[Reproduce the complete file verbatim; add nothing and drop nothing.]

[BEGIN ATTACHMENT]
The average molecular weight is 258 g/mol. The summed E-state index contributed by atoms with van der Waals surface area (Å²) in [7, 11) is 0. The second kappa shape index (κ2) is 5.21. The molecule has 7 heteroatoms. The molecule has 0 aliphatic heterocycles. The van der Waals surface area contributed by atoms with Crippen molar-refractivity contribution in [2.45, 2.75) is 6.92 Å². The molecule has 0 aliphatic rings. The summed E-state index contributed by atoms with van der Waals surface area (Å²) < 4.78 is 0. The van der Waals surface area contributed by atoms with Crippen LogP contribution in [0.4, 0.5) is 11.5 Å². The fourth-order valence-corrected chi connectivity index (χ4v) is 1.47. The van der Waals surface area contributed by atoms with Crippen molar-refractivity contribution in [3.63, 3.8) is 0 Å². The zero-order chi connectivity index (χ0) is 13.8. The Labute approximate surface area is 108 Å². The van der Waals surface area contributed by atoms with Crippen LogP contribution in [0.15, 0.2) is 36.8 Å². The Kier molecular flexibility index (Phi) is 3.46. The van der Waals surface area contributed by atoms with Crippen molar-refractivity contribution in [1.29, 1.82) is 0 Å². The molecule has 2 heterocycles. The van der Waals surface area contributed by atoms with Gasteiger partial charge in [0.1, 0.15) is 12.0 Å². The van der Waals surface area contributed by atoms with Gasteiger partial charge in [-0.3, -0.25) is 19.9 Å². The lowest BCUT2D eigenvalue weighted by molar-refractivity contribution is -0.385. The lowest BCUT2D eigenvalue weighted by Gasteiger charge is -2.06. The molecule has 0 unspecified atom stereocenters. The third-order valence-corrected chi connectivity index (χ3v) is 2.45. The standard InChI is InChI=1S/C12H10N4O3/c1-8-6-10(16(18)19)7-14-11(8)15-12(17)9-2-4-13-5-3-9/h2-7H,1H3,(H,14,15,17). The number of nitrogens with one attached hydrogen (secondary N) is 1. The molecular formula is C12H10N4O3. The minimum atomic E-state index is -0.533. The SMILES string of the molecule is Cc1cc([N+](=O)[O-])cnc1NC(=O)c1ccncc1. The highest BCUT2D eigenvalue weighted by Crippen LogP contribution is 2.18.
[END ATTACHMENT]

The average molecular weight is 258 g/mol. The summed E-state index contributed by atoms with van der Waals surface area (Å²) in [7, 11) is 0. The second kappa shape index (κ2) is 5.21. The molecule has 7 heteroatoms. The molecule has 0 aliphatic heterocycles. The van der Waals surface area contributed by atoms with Crippen molar-refractivity contribution in [2.45, 2.75) is 6.92 Å². The molecule has 0 aliphatic rings. The summed E-state index contributed by atoms with van der Waals surface area (Å²) < 4.78 is 0. The van der Waals surface area contributed by atoms with Crippen LogP contribution in [0.4, 0.5) is 11.5 Å². The fourth-order valence-corrected chi connectivity index (χ4v) is 1.47. The van der Waals surface area contributed by atoms with Crippen molar-refractivity contribution in [3.63, 3.8) is 0 Å². The zero-order chi connectivity index (χ0) is 13.8. The Labute approximate surface area is 108 Å². The van der Waals surface area contributed by atoms with Crippen LogP contribution in [0.15, 0.2) is 36.8 Å². The Kier molecular flexibility index (Phi) is 3.46. The van der Waals surface area contributed by atoms with Crippen molar-refractivity contribution in [1.29, 1.82) is 0 Å². The molecule has 2 heterocycles. The van der Waals surface area contributed by atoms with Gasteiger partial charge in [0.1, 0.15) is 12.0 Å². The van der Waals surface area contributed by atoms with Gasteiger partial charge in [-0.3, -0.25) is 19.9 Å². The lowest BCUT2D eigenvalue weighted by molar-refractivity contribution is -0.385. The lowest BCUT2D eigenvalue weighted by Gasteiger charge is -2.06. The molecule has 0 unspecified atom stereocenters. The third-order valence-corrected chi connectivity index (χ3v) is 2.45. The standard InChI is InChI=1S/C12H10N4O3/c1-8-6-10(16(18)19)7-14-11(8)15-12(17)9-2-4-13-5-3-9/h2-7H,1H3,(H,14,15,17). The number of nitrogens with one attached hydrogen (secondary N) is 1. The molecular formula is C12H10N4O3. The minimum atomic E-state index is -0.533. The SMILES string of the molecule is Cc1cc([N+](=O)[O-])cnc1NC(=O)c1ccncc1. The highest BCUT2D eigenvalue weighted by Crippen LogP contribution is 2.18.